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County Council, March 3

County to “pull plug “on Chicora Life Center
Increase in Stormwater Management Fee seems likely
Warwick jones

It happened at last. The County terminated the agreement to lease space in the Chicora Life Center. The County planned to locate a number of health and social services in what was once a naval hospital. The owner of the structure was obliged to renovate the leased space before the County moved in, but fell well behind its obligations. The County agreed to move the deadlines on two occasions but satisfactory completion has still not been achieved. Council has clearly lost patience and perhaps faith in the owners of the building. Last night, as well as agreeing to terminate the agreement, the Finance Committee asked staff to look at other alternatives for relocating the services.

The decision of the Finance Committee was not unanimous. Council members Darby, Johnson and Pryor voted against the termination. Councilmembers Johnson and Darby asked for a few more months to allow the owners to complete the renovations, while Council member Darby spoke of the beneficial impact of such a development on the surrounding and impoverished area. The other Council members were unmoved. Council member Rawl was absent last night but considering comments when the issue was discussed in the past, almost certainly would have voted to terminate the lease, we think.

The decision to terminate the lease was made after an hour long executive session. No details of the discussion were revealed when the Committee members returned to the chamber. Virtually the only comments were those of Council member Darby and Johnson. Beside those noted earlier, Council member Darby opined that the decision could cost the County $15 -$30 million in damages.

Without knowing all the details, it is hard to make a judgment on the issue. The owners of the Chicora Life Center clearly have failed to fulfil their obligations under the lease agreement. But evident from an earlier Finance Committee meeting (See County Council, October 9, 2015 for the details), the owners thought there were extenuating circumstances. It was also clear at that meeting and after the owners made a presentation, that some members of Council were ready then to terminate the agreement.

Is the County at risk? We don’t know. It has competent legal staff and if there were significant risks, there would have been a warning. The County certainly gave the owners considerable leeway to complete renovations. And if there are to be suits, could the County clam damages because of the delay in completion?

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There were also two other issues before the Committees last night, The first was before the Administration Policy/Rules Committee and related to setting the requirements for application by Outside Agencies for County funding. The proposed Community Investment Policy was designed to replace the Outside Agencies policy and better formalize the requirements and to remove politics from the decision making. In many respects, the proposed policy resembles the policy set in place to guide allocations of the Accommodation Tax – requiring audited accounts, record keeping, registration of the charitable entity, purpose, etc. It also designated a specific time for the submission of applications.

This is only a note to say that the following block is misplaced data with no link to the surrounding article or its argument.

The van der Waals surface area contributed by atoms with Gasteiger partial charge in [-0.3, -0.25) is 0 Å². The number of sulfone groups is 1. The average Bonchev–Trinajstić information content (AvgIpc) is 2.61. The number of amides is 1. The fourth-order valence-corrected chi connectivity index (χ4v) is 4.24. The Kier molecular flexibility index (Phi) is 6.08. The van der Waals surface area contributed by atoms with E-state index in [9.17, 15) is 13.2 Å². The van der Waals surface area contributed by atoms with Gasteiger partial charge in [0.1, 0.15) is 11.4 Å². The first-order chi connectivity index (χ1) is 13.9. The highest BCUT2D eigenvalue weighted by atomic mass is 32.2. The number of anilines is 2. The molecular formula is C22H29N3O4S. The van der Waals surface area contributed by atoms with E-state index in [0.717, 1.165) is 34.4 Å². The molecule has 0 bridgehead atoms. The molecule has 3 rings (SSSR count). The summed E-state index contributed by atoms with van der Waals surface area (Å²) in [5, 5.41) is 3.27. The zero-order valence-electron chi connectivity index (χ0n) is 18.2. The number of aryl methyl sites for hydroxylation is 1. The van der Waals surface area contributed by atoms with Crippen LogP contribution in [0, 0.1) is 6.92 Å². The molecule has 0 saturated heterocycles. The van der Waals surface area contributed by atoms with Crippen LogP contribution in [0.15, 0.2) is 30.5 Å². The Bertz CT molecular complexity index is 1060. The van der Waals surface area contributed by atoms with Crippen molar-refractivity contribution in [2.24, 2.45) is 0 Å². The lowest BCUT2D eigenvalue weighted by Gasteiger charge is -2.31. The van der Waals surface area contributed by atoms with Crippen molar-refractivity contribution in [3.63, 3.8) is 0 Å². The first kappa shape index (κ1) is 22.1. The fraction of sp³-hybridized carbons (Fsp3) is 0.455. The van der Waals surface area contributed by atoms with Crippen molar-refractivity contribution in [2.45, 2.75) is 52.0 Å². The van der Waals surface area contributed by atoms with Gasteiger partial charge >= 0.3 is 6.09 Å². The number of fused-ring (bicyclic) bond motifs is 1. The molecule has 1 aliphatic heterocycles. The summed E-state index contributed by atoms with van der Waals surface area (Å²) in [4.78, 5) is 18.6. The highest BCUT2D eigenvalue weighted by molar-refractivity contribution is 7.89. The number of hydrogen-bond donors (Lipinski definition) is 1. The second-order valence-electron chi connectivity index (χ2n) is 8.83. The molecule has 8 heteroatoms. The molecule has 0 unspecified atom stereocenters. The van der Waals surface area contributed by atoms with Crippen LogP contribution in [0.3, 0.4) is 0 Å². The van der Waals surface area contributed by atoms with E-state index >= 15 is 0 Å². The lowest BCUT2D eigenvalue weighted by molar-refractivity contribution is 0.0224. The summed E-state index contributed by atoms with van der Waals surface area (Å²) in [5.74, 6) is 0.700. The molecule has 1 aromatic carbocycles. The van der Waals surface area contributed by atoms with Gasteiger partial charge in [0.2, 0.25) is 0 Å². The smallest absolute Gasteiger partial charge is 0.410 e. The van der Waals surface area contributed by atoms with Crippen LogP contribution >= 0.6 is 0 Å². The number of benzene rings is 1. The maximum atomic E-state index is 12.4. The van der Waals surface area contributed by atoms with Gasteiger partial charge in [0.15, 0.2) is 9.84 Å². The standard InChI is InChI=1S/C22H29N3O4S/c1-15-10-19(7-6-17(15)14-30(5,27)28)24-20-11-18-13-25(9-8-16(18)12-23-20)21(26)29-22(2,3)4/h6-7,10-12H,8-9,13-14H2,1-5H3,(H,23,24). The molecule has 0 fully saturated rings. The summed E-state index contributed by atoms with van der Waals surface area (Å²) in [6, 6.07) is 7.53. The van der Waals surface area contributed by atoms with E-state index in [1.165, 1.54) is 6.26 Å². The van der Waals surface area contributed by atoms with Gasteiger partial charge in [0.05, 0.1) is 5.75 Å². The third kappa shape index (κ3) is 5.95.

We don’t think that any member of Council had an issue with the purpose of what was proposed. But there was an issue as to what constituted an “outside agency”. And should a contribution be made to agencies with political ties? The local Chamber of Commerce was noted as being an agency. But it endorsed political candidates. For this reason, it and similar agencies should be excluded from grants.

Staff was directed to take another look at the proposed policy and tighten it, particularly in defining the outside agencies to which it would apply. Staff also noted that allocations came out of the General Fund. Council member Schweers acknowledged that recipients may serve worthy causes, but he was not happy for the County to support charities. This should be left to the private sector and not County tax payers. He supported the proposed policy change though he may oppose any allocation from the General Fund for outside agencies.

And then there was the proposed increase in the Stormwater Management Utility Fee. The Finance Committee was asked to increase the annual fee from $36 to $58. Some members of the Committee were unhappy about the size of the increase. Because little time had been given to committee members and affected municipalities to consider the issue, a decision was deferred.

But there was more to consider than just the increase. The Finance Committee endured a long presentation by a consultant that indicated the new requirements by DHEC on Stormwater management. Although the County had met existing requirements, it would be subject to new and more encompassing requirements in future. To meet these requirements, and some, the County needed to raise its fee. That proposed would still be below most of the other counties and municipalities in the state. Staff noted that revenues under the existing fee would be sufficient to fund cost up until December 2017.

There was some lengthy discussion as to what the Stormwater Fee could cover and the line drawn between funding by the Stormwater Fee and that for Public Works. There is a line but we confess after an hour-long executive session and long discussions over other issues, we could not maintain an interest. We think Chairman Summey was fighting fatigue too. He dismissed the last item on the Agenda, the FY 2016 Financial review, as unnecessary. Everything was going well and there were no surprises. That may not be what he said, but it was his meaning. And we were all grateful for his action.

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